Virtuoso Life - September/October 2017 - 94
On the Table
Left to right: Farmers' market finds in Cours Julien; grilled mackerel with pickled radish, onion, and cauliflower at Sépia; and Gaspard's
Pisco Flower, a twist on the pisco sour, with elderflower, rhubarb, and lemongrass.
the restaurant's petite garden - and cod
perched atop a celery root-and-zucchini "risotto." Even Sépia's name is local: It means
"squid ink" in French, Italian, and Arabic -
an homage to Marseille's multiculturalism and to the cuttlefish and calamari that
swim in the Mediterranean. Pick a table in
the minimalist-chic dining room, where
wraparound windows dish up views of the
city and sea, or on the straw-shaded terrace.
Or settle in on the patio for parkside apéros -
the French predinner drink ritual. 2 rue Vauvenargues, Saint-Victor.
pizza, topped with fresh anchois (elsewhere,
this Marseille classic typically comes with
tinned anchovies) and drizzled with garlicand basil-infused olive oil. Like "la Bonne
Mère," the statue of a golden woman who
watches over Marseille from the hilltop
Notre-Dame de la Garde basilica nearby,
Angelmann oversees the room, filling glasses with earthy nero d'Avola and handing
out bonbons to kids. "All the wallets are the
same here," she says, praising pizza's appeal
across economic strata. Reservations are
a must. 16 rue Fort du Sanctuaire, Vauban;
"I like to wake around 7:30 am,
grab croissants at a nice boulangerie, have breakfast on a
small beach in or near Marseille,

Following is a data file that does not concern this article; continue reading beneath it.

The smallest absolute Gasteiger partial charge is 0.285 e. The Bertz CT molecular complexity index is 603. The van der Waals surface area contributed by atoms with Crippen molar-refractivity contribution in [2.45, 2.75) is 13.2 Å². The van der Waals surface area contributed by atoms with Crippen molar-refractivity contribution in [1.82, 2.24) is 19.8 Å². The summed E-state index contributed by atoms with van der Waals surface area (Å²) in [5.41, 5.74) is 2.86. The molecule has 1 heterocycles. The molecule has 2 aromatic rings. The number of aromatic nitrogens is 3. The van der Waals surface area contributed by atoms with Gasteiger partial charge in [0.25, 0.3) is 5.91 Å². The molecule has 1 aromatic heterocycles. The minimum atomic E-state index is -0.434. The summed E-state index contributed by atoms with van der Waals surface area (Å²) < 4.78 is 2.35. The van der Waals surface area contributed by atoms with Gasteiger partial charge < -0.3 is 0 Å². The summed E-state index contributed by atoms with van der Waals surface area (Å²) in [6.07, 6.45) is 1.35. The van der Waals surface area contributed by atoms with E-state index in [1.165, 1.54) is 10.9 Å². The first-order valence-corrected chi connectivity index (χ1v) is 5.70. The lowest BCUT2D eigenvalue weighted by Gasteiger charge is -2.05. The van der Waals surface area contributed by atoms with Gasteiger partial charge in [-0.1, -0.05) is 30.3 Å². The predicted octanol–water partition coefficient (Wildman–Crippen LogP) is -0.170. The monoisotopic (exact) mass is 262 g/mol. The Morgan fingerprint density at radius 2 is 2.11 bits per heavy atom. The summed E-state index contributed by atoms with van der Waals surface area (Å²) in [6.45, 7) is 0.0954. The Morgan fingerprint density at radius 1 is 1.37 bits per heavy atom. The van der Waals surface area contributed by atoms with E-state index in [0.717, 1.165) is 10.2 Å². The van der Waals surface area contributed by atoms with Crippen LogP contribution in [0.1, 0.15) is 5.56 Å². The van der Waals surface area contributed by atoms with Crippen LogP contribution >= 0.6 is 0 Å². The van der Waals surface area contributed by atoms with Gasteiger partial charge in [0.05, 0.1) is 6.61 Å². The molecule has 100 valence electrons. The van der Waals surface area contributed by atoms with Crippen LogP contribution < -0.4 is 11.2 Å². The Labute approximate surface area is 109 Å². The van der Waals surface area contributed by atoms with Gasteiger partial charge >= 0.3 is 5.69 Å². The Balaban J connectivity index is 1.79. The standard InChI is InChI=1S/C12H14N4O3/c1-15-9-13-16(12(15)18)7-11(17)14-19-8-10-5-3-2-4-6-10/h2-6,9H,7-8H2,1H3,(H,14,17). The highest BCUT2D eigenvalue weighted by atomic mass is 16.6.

then go snorkeling. Pointe Rouge
is an amazing beach, especially
before the crowds arrive (around
11 am in summer). Your travel advisor can arrange a small boat to
take you to beaches that aren't
accessible by car or on foot."
- Edwige Chevallier, owner,
W Travel France
LA BONNE MÈRE
With its strong Italian ties, Marseille may
rival New York for number of pizza parlors.
Everyone is treated like a friend at this 25seat joint run by childhood sweethearts
Jérémy Piazza and Mahéva Angelmann.
Sporting a "La Bonne Mère" trucker hat and
chile-pepper-printed clogs, Piazza, the pizzaiolo with a last name to match, explains
that his Naples-meets-Rome-style pies are
all about simple, quality ingredients. Eat his
words by ordering the delectable anchovy
V I RT U O S O L I F E
Hunting-themed wallpaper, vintage photos,
antique plates, and graffiti art create a hip,
homey ambience here. The modern grandpa
style (pépé means "granddad" in French) is
an apt setting for chef-owner Jérôme Benoît's electric, convivial cuisine. He crafts
tasty, inventive combos, such as grilled
artichokes with mint, olives, and lardo di
Colonnata, or steak tartare with green peas
and bottarga. Known for his "amphibian"
food, where the land (meat) meets the sea
(fish), Benoît has such a knack with sauces
that local fans call him the "homme de jus,"
the juice man. His picturesque plates -
sprinkled with flowers and swooshed with
sauces - reflect his past as an art dealer. On
warm nights, dine on the sidewalk terrace
while watching Marseillais stroll by. Benoît
wants diners to eat, drink, linger, and laugh,
just like at home. (Sister restaurant Mémé is
slated to reopen in Longchamp this fall as
well.) 15 cours Julien, Cours Julien.